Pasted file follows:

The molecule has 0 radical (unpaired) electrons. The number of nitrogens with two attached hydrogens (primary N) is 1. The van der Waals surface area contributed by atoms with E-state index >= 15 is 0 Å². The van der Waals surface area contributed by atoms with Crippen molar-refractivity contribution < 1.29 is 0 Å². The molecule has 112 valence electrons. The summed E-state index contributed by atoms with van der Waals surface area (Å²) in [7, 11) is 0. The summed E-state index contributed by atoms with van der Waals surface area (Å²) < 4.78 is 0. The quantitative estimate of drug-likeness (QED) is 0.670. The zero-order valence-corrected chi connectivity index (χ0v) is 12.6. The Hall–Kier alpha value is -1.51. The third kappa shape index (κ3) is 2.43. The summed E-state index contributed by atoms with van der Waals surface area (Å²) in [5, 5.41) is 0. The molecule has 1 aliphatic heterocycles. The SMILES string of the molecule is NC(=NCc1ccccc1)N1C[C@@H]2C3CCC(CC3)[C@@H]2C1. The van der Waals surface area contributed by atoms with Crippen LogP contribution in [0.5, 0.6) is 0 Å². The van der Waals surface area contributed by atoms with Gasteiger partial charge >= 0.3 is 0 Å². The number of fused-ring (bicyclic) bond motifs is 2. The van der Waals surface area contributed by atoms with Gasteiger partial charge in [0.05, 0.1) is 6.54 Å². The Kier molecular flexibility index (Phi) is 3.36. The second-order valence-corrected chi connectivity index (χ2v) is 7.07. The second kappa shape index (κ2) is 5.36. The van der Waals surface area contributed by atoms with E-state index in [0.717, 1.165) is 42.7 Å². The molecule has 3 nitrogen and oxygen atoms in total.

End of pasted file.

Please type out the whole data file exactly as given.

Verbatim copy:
The molecule has 0 radical (unpaired) electrons. The number of nitrogens with two attached hydrogens (primary N) is 1. The van der Waals surface area contributed by atoms with E-state index >= 15 is 0 Å². The van der Waals surface area contributed by atoms with Crippen molar-refractivity contribution < 1.29 is 0 Å². The molecule has 112 valence electrons. The summed E-state index contributed by atoms with van der Waals surface area (Å²) in [7, 11) is 0. The summed E-state index contributed by atoms with van der Waals surface area (Å²) < 4.78 is 0. The quantitative estimate of drug-likeness (QED) is 0.670. The zero-order valence-corrected chi connectivity index (χ0v) is 12.6. The Hall–Kier alpha value is -1.51. The third kappa shape index (κ3) is 2.43. The summed E-state index contributed by atoms with van der Waals surface area (Å²) in [5, 5.41) is 0. The molecule has 1 aliphatic heterocycles. The SMILES string of the molecule is NC(=NCc1ccccc1)N1C[C@@H]2C3CCC(CC3)[C@@H]2C1. The van der Waals surface area contributed by atoms with Crippen LogP contribution in [0.5, 0.6) is 0 Å². The van der Waals surface area contributed by atoms with Gasteiger partial charge >= 0.3 is 0 Å². The number of fused-ring (bicyclic) bond motifs is 2. The van der Waals surface area contributed by atoms with Gasteiger partial charge in [0.05, 0.1) is 6.54 Å². The Kier molecular flexibility index (Phi) is 3.36. The second-order valence-corrected chi connectivity index (χ2v) is 7.07. The second kappa shape index (κ2) is 5.36. The van der Waals surface area contributed by atoms with E-state index in [0.717, 1.165) is 42.7 Å². The molecule has 3 nitrogen and oxygen atoms in total.